The disclosure may be particularly applicable to a vessel having insufficient cruise power from the cruise power source to achieve plane from a fixed configuration of trim and/or weight distribution.

One embodiment comprises a system for assisting a vessel in achieving plane state operation, comprising:

a launch rail system configured for supporting said vessel in height and pitch attitude corresponding to a plane state while said vessel has a velocity less than required for plane state operation, said launch rail configured to allow said vessel to accelerate to full plane state velocity while being supported by said launch rail.

In a further embodiment the system includes a power assist.

In a further embodiment a starting end of the launch rail is elevated to impart kinetic energy into the vessel as the vessel travels down the launch rail.

In an alternative embodiment, the system may comprise a boost power structure configured to be deployed and retracted, deployable extending from a side of the vessel, longitudinally between amidships and the stern of the vessel; the boost power structure comprising at least one engine operatively coupled to at least one thrust producing device;

The disclosure also pertains to a method for assisting a vessel to achieve a plane state, comprising: deploying a boost power source coupled to a boost thrust mechanism for a speed less than a minimum planing speed, said boost thrust mechanism separate from a main thrust mechanism; and retracting the boost thrust mechanism for a cruise speed greater than the minimum planing speed.

In one embodiment, the system comprises a method for achieving a plane state comprising the steps:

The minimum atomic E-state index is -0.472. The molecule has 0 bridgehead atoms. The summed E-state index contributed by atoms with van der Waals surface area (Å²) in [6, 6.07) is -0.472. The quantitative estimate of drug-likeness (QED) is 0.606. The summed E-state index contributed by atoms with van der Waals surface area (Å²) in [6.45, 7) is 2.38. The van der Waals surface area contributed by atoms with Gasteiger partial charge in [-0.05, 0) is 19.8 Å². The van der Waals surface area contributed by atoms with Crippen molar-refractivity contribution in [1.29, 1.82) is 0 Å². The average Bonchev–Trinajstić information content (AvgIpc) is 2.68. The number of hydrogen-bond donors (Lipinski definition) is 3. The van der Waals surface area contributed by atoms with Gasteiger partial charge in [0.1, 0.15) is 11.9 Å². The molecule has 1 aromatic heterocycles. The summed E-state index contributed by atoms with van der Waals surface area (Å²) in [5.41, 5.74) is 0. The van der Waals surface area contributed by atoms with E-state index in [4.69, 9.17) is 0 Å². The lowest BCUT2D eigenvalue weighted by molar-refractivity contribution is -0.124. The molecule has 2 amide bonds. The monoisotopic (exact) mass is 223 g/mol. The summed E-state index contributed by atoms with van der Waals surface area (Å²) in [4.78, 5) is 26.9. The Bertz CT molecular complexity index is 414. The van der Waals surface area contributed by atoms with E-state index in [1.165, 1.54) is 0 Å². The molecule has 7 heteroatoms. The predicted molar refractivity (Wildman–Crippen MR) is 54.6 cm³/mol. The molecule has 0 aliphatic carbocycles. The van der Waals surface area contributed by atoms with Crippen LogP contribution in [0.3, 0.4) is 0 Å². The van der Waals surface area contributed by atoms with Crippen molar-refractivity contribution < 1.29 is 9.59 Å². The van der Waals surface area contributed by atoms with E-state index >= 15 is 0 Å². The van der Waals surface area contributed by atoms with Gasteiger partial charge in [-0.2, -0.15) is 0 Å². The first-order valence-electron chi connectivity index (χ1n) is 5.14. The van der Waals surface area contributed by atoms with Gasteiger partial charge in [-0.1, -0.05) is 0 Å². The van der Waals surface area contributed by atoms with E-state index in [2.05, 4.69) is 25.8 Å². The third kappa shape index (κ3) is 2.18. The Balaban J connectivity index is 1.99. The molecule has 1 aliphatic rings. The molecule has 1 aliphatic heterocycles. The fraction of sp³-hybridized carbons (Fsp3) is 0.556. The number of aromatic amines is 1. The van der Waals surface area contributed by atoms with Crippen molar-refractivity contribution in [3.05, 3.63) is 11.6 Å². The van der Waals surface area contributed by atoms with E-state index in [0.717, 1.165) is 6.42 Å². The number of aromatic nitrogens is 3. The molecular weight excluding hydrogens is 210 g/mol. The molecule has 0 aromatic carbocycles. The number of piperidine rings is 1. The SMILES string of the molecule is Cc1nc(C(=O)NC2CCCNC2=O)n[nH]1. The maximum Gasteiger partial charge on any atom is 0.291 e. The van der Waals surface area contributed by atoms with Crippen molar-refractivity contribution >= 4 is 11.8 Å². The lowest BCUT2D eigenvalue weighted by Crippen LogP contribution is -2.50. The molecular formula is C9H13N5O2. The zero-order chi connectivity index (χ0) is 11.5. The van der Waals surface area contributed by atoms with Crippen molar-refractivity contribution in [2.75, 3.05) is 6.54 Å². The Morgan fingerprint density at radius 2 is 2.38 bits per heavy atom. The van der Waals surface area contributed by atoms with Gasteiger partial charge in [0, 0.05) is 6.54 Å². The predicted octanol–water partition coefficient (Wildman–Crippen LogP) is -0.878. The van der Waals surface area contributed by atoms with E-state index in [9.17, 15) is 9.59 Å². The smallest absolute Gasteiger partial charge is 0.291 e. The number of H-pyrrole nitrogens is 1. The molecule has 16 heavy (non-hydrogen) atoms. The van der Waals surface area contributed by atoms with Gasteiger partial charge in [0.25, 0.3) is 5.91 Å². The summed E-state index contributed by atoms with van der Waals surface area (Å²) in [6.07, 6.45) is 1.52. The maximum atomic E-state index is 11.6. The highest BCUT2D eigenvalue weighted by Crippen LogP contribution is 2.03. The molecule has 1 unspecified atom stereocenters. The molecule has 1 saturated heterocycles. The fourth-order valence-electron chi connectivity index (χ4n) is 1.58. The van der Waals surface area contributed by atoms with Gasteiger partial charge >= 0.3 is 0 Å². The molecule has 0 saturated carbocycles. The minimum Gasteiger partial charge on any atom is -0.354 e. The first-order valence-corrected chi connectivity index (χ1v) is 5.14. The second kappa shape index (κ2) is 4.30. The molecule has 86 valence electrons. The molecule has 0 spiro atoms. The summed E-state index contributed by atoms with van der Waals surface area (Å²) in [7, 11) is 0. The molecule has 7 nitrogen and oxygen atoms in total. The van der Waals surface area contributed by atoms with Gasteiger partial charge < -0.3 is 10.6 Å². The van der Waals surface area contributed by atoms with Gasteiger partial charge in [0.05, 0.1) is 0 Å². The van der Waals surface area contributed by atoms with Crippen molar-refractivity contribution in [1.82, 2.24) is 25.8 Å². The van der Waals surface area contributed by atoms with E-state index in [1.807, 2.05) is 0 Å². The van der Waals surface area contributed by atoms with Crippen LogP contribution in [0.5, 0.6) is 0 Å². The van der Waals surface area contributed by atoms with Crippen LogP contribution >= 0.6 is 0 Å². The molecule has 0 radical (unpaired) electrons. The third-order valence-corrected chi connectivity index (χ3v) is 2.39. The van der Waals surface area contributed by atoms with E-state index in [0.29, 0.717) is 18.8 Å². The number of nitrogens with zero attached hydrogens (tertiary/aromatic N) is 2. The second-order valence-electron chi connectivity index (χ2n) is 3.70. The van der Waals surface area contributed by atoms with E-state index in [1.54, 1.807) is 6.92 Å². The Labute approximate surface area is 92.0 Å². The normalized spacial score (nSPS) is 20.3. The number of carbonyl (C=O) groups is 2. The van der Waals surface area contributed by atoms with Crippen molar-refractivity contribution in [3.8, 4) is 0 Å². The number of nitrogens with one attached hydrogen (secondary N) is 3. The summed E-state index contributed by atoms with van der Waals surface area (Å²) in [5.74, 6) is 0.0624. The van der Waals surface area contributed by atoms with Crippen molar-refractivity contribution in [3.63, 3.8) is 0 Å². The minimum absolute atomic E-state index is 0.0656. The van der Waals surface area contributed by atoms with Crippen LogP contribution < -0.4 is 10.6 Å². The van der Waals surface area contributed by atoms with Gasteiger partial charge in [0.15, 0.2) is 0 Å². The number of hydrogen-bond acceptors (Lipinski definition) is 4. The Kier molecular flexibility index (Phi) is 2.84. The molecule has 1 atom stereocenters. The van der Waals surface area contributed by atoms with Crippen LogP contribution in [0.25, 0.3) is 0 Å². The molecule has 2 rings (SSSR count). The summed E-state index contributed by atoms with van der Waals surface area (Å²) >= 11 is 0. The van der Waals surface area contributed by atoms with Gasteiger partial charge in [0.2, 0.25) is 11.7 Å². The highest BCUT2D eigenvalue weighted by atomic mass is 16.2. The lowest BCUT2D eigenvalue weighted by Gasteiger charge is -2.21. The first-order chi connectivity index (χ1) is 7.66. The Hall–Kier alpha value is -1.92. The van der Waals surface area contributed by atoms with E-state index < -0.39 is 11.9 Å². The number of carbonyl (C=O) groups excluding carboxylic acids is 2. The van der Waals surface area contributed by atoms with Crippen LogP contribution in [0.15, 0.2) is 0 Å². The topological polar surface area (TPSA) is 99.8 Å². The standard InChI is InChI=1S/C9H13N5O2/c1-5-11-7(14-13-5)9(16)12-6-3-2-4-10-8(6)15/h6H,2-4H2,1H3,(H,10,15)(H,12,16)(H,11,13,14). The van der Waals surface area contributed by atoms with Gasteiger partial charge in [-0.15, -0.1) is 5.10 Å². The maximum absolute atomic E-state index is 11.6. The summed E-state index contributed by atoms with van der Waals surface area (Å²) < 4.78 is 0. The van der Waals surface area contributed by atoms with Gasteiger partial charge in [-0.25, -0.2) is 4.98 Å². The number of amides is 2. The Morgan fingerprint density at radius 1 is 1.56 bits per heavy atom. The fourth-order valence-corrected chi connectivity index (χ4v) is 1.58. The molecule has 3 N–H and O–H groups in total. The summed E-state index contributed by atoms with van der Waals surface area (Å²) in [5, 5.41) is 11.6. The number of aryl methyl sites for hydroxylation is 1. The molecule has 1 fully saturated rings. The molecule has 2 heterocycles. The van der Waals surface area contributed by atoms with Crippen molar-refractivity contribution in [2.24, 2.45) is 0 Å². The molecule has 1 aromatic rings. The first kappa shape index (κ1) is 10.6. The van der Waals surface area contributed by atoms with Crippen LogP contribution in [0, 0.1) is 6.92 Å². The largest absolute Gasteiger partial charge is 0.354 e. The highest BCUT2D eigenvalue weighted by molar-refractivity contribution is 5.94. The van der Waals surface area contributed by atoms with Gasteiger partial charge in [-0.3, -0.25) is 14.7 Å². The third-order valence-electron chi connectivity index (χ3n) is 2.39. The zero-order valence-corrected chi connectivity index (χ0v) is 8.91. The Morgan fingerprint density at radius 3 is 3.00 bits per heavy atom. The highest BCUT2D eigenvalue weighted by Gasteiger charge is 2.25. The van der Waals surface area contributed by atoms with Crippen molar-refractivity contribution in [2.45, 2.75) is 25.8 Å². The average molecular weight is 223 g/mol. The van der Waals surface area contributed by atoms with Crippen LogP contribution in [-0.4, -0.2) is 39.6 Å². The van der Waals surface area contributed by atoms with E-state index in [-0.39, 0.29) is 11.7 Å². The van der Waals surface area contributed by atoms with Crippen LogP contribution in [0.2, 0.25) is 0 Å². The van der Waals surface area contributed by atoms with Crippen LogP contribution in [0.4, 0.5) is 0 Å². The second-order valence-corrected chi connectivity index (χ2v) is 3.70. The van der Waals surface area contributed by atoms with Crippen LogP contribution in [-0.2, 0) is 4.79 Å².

the ship is initially established at rest;

a variable trim is set to achieve a relatively higher pitch angle when underway;

a load is shifted aft to further increase the pitch angle;

in a power boost embodiment, the retractable power boost is deployed;

power is applied to accelerate the ship;

upon achieving a first speed at a high pitch angle, the load is shifted to a forward position and the trim is adjusted to achieve a lower pitch angle and bring the ship into a plane operational state;

in a further optional step, upon achieving a second speed, the load is shifted further forward and the trim is adjusted to achieve a further lower pitch angle; additional load and trim adjustments may be applied to incrementally transition from the pitch up (plowing) configuration to the plane configuration;

upon achieving a full plane state, power is reduced, the load is shifted to a neutral position, and the trim is set for best plane speed for the load and power setting. At this point, if deployed, a retractable power boost system may be retracted and stowed aboard the ship;

the ship maintains cruise speed in a plane state.

In a further embodiment, the boost power may be rotatable to provide a variable thrust angle and the rotation may progressively be varied as the plane state is progressively achieved.